One of the most challenging aspects of building networked applications is dealing with network dynamics. Networks and endpoints go down, sometimes come back up, and this implies that consumers accessing these services have to respond as these changes occur.
This will be even more true for the Internet of Things (IoT), where a wide variety of devices and a wide variety of networks will be involved to support the use of a micro service. Through no design or programming fault, IoT services and the applications that depend upon them will be less reliable.
How should microservice consumers respond to failure? That's a good question, as the answer clearly depends upon the application-level needs and requirements.
For example, once loaded, an html web page does not need to know/respond to the failure of the web server or the dropping (or changing due to mobility) of the network connecting the browser to the web server. If the user clicks on a link to present another page the load of the page will fail, but for browsing web pages that's a completely acceptable strategy for handling network failure.
On the other hand, consider an IoT application where a real-time data stream is collected from a sensor device. In such a case it might make more sense to have a strategy for responding to network and/or device failure such as switching to a backup, or perhaps presenting to a user or admin that the data stream is temporarily unavailable. The larger point is that consumers of a micro service will differ in their requirements for responding to network failures.
What does any of this have to do with microservices? Frequently it falls to the application to not only define a strategy for application-level failure handling, but also to implement the networking code to detect failure and to use this detection to allow an application to implement a failure-handling strategy. This networking code can be a very difficult thing to create, especially if it has to meet multiple service and application-level requirements.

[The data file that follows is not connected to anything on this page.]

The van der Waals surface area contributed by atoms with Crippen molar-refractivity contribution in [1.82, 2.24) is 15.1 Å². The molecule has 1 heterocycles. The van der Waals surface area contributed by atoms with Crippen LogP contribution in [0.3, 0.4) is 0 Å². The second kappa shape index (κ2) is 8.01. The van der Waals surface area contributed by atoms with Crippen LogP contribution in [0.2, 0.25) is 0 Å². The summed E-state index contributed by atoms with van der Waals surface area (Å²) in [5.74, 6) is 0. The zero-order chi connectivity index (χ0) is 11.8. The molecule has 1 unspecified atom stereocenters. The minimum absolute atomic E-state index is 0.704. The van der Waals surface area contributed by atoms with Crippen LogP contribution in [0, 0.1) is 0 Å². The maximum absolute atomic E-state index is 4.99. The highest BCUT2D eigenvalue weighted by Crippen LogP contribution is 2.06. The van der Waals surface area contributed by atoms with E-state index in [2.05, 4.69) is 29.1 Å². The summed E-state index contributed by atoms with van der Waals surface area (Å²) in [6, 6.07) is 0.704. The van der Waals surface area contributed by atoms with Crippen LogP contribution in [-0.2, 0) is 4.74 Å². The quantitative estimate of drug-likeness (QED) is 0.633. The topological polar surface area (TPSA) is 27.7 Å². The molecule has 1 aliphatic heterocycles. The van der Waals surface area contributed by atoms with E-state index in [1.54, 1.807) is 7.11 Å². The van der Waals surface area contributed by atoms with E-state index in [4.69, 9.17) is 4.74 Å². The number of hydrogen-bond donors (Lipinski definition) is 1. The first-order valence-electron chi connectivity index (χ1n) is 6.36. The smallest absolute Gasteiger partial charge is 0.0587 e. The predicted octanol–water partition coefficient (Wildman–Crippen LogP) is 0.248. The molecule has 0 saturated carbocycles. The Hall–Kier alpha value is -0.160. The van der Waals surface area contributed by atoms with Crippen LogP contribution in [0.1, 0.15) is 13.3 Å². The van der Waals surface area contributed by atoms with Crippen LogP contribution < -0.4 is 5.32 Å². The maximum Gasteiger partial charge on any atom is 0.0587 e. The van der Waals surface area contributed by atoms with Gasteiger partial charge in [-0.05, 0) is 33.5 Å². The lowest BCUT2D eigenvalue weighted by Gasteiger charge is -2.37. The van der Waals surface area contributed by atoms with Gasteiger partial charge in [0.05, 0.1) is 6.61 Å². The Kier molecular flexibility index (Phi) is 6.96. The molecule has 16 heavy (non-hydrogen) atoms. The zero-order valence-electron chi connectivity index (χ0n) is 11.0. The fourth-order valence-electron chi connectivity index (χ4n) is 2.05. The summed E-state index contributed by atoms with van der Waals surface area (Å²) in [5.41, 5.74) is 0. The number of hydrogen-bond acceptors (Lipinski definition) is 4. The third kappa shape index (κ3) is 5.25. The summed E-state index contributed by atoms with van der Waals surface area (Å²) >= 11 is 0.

There are now specifications allowing the excellent dynamics support in OSGi Services to be used for Remote Services. The OSGi Service Registry, was designed to support dynamic within-process services. This allows applications to respond to services that come and go dynamically without having to create all the software infrastructure to do so reliably. Further, there are now OSGi specifications for Remote Services, and these allow the same dynamics support to be used to respond to network dynamics. Since the OSGi service registry is standardized, applications can also use (rather than build) convenient frameworks like Declarative Services/SCR or Spring/Blueprint to respond to network-induced service changes.
In short, the OSGi service registry and Remote Services provide standardized support for microservices dynamics without being bound by implementation to a specific protocol/transport, or even language.